Learn about authorization in HyperID
HyperID is a robust platform built on top of the OpenID Connect protocol. To utilize HyperID authentication, service providers should implement the traditional OAuth 2 authorization flow.
Service providers are required to register their client application with the HyperID platform. This involves obtaining a client ID and configuring client authentication method, which can be either the basic client secret or the more secure client assertion (details provided in the Client Authentication chapter).
The choice of authorization grant types in OAuth 2 defines how client applications obtain access tokens from the authorization server. HyperID prioritizes security and adopts the access code grant (authorization code grant), which is widely regarded as the most secure and recommended method. With this grant type, the access token remains confidential and is never exposed to the user's browser. This minimizes the risk of token leakage or unauthorized access to sensitive information.
With the access code grant, the client application receives both an access token and a refresh token. The access token facilitates access to protected resources, while the refresh token allows for seamless token renewal without requiring user involvement. This provides better control over the access token's lifespan and ensures continuous access to resources.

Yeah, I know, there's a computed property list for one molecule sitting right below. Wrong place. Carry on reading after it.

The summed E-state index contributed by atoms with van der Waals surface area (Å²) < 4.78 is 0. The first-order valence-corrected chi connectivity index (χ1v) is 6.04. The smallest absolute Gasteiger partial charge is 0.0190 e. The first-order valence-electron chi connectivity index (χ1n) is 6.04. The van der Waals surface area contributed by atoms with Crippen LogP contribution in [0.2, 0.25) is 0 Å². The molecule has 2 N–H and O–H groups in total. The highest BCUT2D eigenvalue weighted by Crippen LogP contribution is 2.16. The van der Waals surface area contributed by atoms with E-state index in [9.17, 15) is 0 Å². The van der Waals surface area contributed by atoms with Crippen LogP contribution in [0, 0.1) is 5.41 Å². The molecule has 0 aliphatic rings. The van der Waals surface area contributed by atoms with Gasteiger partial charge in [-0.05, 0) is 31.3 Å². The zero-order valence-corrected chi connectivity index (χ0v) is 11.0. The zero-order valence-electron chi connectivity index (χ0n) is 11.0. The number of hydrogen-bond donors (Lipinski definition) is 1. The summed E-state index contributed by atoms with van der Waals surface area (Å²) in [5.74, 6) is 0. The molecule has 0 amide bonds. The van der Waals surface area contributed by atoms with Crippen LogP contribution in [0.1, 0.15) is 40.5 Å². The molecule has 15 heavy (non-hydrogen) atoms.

By adopting this approach, HyperID minimizes token exposure, enables controlled token renewal, and enhances the overall security and user authentication experience.
User consent is another essential aspect of OAuth 2. Before accessing user data, service providers must obtain explicit consent from the user. This mechanism empowers users with complete control over their data and the actions performed by service providers with their data. HyperID incorporates a user consent mechanism to ensure transparency and user-centric data control.
HyperID authorization flows seamlessly integrate into any web-based system, making it a versatile choice for implementing user authentication. However, when it comes to non-web applications, such as desktop applications or mobile apps, implementing authorization can present some challenges. In such cases, a common solution involves running a simplified web browser component within the application or interacting with system browser applications.